One easy way to avoid this is to simply change your diet, at least during the summer, and replace some of the foods rich in potassium with alternatives. Bananas, dried fruits, and avocados should be replaced with fresh oranges, grapefruits, and lemons.


Alcoholic beverages

Another thing that advertises you as a solid mosquito target is drinking alcohol. When drinking alcohol, your skin eliminates certain chemicals that seem to attract mosquitoes like a magnet.

Alcohol is also known to increase body temperature, which these insects will find even more appealing since they are thriving in hot and humid environments. So, even though a cold beer or a glass of red wine sounds great after a stressful day at work, you might want to reconsider it if you don’t want to be bitten by mosquitoes. Sure, soaking yourself in insect repellants is a good solution if you don’t mind the smell.


Increased body temperature

As we previously mentioned, mosquitoes enjoy hot and humid environments, so it comes as no surprise that they prefer those with warm bodies. The normal body temperature depends on the person, the moment of the day, age, and even a choice of activities. It is generally accepted that the average temperature is 98.6 degrees Fahrenheit, although some people might be normally hotter than others.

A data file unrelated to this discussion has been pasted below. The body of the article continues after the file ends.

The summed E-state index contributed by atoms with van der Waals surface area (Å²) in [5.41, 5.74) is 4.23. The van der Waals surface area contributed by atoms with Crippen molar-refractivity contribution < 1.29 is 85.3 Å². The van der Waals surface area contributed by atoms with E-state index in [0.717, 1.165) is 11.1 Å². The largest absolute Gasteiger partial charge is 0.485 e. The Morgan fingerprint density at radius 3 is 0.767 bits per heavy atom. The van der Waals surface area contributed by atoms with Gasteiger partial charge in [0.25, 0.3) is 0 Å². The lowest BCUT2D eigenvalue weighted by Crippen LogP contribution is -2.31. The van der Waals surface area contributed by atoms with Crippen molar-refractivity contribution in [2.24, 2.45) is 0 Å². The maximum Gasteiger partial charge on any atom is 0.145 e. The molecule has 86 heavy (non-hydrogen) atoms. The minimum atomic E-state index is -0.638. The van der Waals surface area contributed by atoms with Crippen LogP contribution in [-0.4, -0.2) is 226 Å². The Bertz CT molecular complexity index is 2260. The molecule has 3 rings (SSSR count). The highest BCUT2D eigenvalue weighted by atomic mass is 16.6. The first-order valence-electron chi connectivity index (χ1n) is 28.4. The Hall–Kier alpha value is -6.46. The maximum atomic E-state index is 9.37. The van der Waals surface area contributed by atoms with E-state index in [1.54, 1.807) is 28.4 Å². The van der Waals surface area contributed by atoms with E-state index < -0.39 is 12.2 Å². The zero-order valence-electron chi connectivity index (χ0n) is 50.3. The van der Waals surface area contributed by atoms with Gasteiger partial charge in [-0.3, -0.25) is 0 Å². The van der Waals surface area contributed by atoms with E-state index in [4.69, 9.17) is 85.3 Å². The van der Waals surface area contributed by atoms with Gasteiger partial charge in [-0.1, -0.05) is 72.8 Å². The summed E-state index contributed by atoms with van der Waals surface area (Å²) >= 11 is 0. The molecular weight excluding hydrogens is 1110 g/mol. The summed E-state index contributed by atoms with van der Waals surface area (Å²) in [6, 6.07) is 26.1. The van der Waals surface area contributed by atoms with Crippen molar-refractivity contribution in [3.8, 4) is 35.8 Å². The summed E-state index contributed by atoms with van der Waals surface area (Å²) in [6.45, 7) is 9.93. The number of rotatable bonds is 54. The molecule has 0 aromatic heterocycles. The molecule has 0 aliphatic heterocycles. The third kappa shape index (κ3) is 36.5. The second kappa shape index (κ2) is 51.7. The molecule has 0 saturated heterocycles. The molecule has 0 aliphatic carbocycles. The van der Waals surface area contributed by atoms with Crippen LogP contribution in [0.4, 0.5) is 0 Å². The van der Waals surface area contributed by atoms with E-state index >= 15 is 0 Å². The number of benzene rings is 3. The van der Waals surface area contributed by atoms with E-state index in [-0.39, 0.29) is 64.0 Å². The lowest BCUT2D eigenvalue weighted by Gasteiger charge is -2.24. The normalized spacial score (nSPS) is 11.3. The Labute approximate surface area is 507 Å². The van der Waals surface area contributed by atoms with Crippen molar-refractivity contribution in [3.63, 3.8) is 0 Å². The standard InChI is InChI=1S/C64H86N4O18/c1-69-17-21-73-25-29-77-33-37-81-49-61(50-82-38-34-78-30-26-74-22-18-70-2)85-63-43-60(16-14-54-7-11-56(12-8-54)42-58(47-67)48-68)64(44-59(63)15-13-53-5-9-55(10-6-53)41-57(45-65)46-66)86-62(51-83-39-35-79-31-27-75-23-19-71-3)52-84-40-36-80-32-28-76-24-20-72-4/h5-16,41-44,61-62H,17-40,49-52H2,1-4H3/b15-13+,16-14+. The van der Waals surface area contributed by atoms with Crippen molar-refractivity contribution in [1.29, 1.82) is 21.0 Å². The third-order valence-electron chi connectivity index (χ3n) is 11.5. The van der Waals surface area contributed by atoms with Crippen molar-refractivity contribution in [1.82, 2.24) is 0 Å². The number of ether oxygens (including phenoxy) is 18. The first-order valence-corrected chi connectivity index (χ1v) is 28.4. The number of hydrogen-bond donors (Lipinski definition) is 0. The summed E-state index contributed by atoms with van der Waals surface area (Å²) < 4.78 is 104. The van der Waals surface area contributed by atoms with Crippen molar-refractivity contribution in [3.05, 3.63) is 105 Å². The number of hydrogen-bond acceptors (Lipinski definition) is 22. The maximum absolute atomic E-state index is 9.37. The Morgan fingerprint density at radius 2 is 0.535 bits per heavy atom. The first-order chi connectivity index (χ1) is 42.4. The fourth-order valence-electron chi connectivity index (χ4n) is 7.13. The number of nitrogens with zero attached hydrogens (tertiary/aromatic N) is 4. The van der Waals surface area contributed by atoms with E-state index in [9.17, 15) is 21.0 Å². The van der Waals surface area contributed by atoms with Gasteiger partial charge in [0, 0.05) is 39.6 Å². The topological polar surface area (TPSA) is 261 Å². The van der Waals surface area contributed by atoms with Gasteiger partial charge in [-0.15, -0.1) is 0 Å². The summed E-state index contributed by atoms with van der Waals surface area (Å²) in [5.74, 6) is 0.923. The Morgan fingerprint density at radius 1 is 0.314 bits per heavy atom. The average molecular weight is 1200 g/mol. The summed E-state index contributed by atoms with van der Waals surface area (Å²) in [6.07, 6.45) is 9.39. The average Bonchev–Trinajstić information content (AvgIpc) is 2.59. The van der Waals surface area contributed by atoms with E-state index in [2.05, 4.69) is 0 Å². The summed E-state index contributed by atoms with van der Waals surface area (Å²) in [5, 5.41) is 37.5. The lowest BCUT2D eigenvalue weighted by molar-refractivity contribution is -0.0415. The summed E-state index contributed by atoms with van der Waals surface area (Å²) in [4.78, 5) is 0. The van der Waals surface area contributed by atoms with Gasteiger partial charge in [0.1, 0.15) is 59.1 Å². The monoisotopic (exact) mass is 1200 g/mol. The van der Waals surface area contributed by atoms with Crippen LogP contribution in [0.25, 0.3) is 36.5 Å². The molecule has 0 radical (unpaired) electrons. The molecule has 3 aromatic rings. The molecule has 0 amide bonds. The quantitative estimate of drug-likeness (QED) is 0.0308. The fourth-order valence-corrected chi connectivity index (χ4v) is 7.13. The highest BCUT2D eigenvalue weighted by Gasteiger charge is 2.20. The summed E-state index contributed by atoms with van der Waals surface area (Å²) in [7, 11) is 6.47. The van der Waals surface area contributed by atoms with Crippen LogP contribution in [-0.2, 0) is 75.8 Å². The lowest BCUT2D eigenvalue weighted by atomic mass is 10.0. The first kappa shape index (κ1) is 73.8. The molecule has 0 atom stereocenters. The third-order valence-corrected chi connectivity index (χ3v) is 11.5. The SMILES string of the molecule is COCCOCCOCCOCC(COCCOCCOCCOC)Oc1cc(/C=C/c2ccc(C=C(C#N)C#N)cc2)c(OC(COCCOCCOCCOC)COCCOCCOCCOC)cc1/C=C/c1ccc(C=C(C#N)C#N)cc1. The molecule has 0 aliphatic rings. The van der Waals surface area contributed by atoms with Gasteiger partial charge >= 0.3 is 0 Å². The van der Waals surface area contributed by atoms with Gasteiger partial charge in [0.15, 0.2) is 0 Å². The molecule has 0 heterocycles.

Mosquitoes can sense the human body heat from a few yards and will typically bite people with warmer bodies. Unfortunately, there is little you can do to change that.


Scented lotions and perfumes

Wearing strong perfumes and scented lotions during the summertime will also attract mosquitoes as they are fine connoisseurs of the sweet smells. You might even consider it a compliment if you see a dozen mosquitoes swarming around you right after you applied a moisturizing body lotion all over your skin.

Unfortunately, these insects can sniff any type of perfume or scented lotion from a distance, especially if it’s floral. Perhaps using an unscented body cream after the shower will prove efficient if you want to keep mosquitoes away.


Blood type

You might have heard the saying “sweet blood” which usually refers to people with a certain blood type who seem to be more appealing to insects. A scientific study conducted in 2004 revealed that people with type O blood are 83% more likely to become mosquito targets than those with other blood types.